. Energy News .

Saudi clout on oil questioned after OPEC
by Staff Writers
Beirut, Lebanon (UPI) Jun 23, 2011

Saudi Arabia's defeat by Iran over oil production levels at OPEC's June 8 meeting caused considerable dismay among consumer nations and hinted that Riyadh's dominance of the cartel was in doubt.

The Vienna setback followed a February disclosure in U.S. documents released by WikiLeaks that Washington was concerned that the kingdom wasn't able to pump enough oil to keep a lid on prices.

These have risen sharply since January when the Arab world was swept by unprecedented political upheaval and the loss of Libya's output of 1.2 million barrels per day because of civil war there.

At OPEC's ministerial meeting, Saudi Arabia, the world's largest oil producer, pressed for the cartel to boost production by 1.5 million bpd to 30.3 million bpd to curb oil prices that threatened to undermine efforts to recover from the global financial meltdown.

Iran, the kingdom's old rival, has long been hawkish about keeping prices high -- especially now that its economy is being squeezed hard by U.N. sanctions imposed a year ago over Tehran's contentious nuclear program.

"The acrimony that derailed … the meeting has wider implications than the short-term failure to agree a production rise wanted by Saudi Arabia but opposed by price hawks Iran and Venezuela," Financial Times commodities specialist Javier Blas wrote.

"It signals that Riyadh's moderate views on what should be the prevailing oil price carry less weight than in a group now more influences by Tehran and Caracas …

"The collapse of the meeting signals that a majority of the cartel sees oil prices above the $100 a barrel mark as a new floor, rather than ceiling," Blas cautioned.

He argued that in view of the Vienna decision, which in effect scrapped OPEC's production quota system, Saudi Arabia, along with Kuwait and the United Arab Emirates, would be free to produce as much as they want to moderate prices.

Blas observed that the Saudis could beef up their current output of some 9 million bpd, recently increased to cover the loss of Libyan production, to 10 million bpd.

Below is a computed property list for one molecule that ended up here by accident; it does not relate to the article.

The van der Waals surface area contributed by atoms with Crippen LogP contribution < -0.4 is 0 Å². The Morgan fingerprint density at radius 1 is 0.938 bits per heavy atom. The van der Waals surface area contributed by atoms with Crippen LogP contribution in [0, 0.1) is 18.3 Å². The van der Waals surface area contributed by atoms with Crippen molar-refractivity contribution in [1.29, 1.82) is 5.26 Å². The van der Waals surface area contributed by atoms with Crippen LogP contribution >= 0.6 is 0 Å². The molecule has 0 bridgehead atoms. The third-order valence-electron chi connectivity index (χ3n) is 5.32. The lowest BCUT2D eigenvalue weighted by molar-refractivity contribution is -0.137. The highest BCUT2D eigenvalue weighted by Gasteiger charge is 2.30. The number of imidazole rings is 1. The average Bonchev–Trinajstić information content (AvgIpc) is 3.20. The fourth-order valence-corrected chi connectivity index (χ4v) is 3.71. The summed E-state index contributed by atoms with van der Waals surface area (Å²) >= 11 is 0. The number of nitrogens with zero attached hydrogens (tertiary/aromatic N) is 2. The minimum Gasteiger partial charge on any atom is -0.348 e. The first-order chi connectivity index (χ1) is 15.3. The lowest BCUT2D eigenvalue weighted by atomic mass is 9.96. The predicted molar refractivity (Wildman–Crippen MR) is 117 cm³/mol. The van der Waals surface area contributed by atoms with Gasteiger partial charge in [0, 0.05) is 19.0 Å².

That would pretty much account for Riyadh's capacity for swing production, removing the cushion the global oil market has counted on to counter unexpected supply crises.

The Vienna summit caused considerable unease in the industrialized world as it pondered the prospect of oil prices soaring back to their 2009 peak of nearly $150 a barrel.

None of this was good news for the Saudis, who are digging in to repel the pan-Arab drive for democratic reform.

The last thing the House of Saud wants is constitutional reform, particularly as it wrestles with what could be a messy crisis over who will succeed King Abdallah, who's believed to be 88 and recently underwent surgery in New York.

"It's not clear who has who over a barrel -- but the Saudi response is predicted to be a unilateral increase in production," observed Simon Henderson of the Washington Institute for Near East Policy.

"This might help U.S. gas prices but it means that Saudi Arabia will 'go it alone' instead of exhibiting world energy leadership."

That leadership has been under scrutiny for some time as the Saudis have to allocate more of their oil production to domestic consumption and keeping the country running.

In February, U.S. diplomatic cables released by WikiLeaks showed that in 2007 Saudi officials were warning that the kingdom may not have enough oil reserves to prevent prices escalating.

Sadad al-Husseini, former head of exploration with the state-owned oil monopoly Aramco, told U.S. diplomats the kingdom couldn't achieve the 12.5 million bpd production target to prevent prices soaring.

The Saudis, he said, had overstated their crude reserves, to spur investment, by as much as 300 billion barrels.